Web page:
In the startup world a few fancy phrases get tossed around frequently; things like "lean product development," "a/b testing" and "iteration." They all basically boil down to one central idea, though: test as much as you can, look at the data and make changes based on that data. 

At Chicory we do this on a daily basis. So, I thought it would be fun to walk you through a recent test of ours to see which "button" styles, if any, result in higher click through rates. Why does click through rate matter? Well, it means that people are engaging with our product, interested in shopping for the recipe and using grocery delivery. The more clicks a button variation receives, the more we can infer that that button produces better engagement. Simple.

The Test

In early January we launched a number of tests on our "flagship" product for food publishers, what we lovingly call the Chicory “Get Ingredients” button. We call it that, but in fact, we tested out a few different calls to action--"get," "buy," "order." All in all, we were running about 35 different variations of this button and looking at a simple metric to judge success: click through rate. 

Looking at the below, you'll see the different variations and combinations that we tried out. Obviously, the CTA varies (order, get, buy), as does the shape of the button (rounded, "plain" meaning square), shadow vs. no shadow and "inverted" (the inverted button appears white, but fills in with the Chicory blue-green when someone hovers). 

Chicory Button Style Test

Another important factor in the testing is scale. Tests only matter if they’re statistically significant. There needs to be a real, clear difference in your variations. Our platform of over 450 recipe publishers--giving us 35 million monthly impressions and 15 million monthly unique users--allows us to get scale on these tests quickly. 

The Results

Here are some of the results from our testing:

Chicory Split Button Test

The “inverse” style buttons performed the best. In fact, the initial style that we use in decks and presentations (the "plain" button) was the worst performing--goes to show what a little bit of testing can tell you!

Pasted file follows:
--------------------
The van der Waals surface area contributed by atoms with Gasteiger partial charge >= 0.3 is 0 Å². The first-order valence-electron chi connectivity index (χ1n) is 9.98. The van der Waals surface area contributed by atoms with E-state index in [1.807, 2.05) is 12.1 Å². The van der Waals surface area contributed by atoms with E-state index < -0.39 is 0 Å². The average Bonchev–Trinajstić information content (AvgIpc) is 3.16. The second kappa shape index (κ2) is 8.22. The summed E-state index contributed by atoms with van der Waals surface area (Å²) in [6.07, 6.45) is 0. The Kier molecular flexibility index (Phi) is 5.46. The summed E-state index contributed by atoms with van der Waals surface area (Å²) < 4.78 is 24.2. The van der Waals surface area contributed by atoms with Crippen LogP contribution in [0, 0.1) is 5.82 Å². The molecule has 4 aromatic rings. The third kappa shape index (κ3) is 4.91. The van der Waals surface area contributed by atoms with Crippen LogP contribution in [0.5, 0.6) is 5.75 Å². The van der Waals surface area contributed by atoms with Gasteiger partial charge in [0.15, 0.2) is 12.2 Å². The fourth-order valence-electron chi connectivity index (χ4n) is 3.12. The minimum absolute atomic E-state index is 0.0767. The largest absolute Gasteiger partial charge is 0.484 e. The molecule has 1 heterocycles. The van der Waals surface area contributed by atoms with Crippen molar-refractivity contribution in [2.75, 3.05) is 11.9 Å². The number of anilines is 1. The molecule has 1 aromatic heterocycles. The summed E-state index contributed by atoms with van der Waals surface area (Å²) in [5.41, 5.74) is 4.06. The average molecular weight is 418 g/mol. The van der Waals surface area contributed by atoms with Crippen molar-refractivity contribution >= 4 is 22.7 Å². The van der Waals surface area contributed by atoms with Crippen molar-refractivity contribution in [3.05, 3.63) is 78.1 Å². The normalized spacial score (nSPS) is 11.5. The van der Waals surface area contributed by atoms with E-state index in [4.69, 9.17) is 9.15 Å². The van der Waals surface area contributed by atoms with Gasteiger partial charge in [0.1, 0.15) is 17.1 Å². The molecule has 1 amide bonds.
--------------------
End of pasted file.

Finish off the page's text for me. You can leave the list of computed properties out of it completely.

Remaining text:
Returning to the CTA on the button, we discovered that we can thankfully still call this our “Get Ingredients” button--this CTA performed far better than any of the others, which was actually a little surprising since we thought ‘get’ would be much less interesting than "buy" or "order" to a potential grocery shopper.

The Takeaways

Custom Button Styles

We’ve seen a trend among our own platform partners (whether food bloggers, large publishers or brand publishers) for more custom buttons and custom integrations. While there’s a clear appeal of buttons looking integrated with a site, we consistently see these custom button variations as low performing.

While the button may not look like it’s a part of your brand, that’s okay. Chicory is a tool and we’re constantly testing to make sure consumers understand that and use it. We suggest that Chicory publishing partners opt-in for all button and other a/b tests that we’re performing.

Test Out Assumptions

Test out your initial touch points for consumers! One thing that our testing shows us is that assumptions about branding and style are often wrong. You might not be testing out button styles, so instead consider design elements that speak to your KPIs (ours was button clicks, yours is likely traffic). 

Whether you’re a food blog or large food website, Google and Pinterest have made it so that your recipe photos are the most important initial touch point with readers. How can you optimize performance of your photos to result in more traffic? Test our your assumptions: are long pins really performing better for you; have you tried out a horizontal pin any time recently? Are people more likely to click your Facebook post if, in the photo, there are utensils present vs. no utensils? 

We’re Not Even Close to Done Yet

This was some insight into one of the many, many tests that we perform on a daily basis at Chicory to make all our products better whether they’re for consumers, publishers, brands, or retailers. 

Even the “Get Ingredients” button is far from fully tested--we haven’t even talked about different colors, animations or countless other testable factors.

There’s no “one size fits all” for grocery ecommerce. We’re all new players in the grocery ecommerce space and at Chicory we’ll be the first to admit that there’s a lot of experimentation to be done in this space. Beyond just “button style” there are more holistic experimentations that need to be done for both publishers and brands to truly enable a seamless ecommerce shopping experiment. Stay tuned to our learnings at blog.chicory.co for more information!

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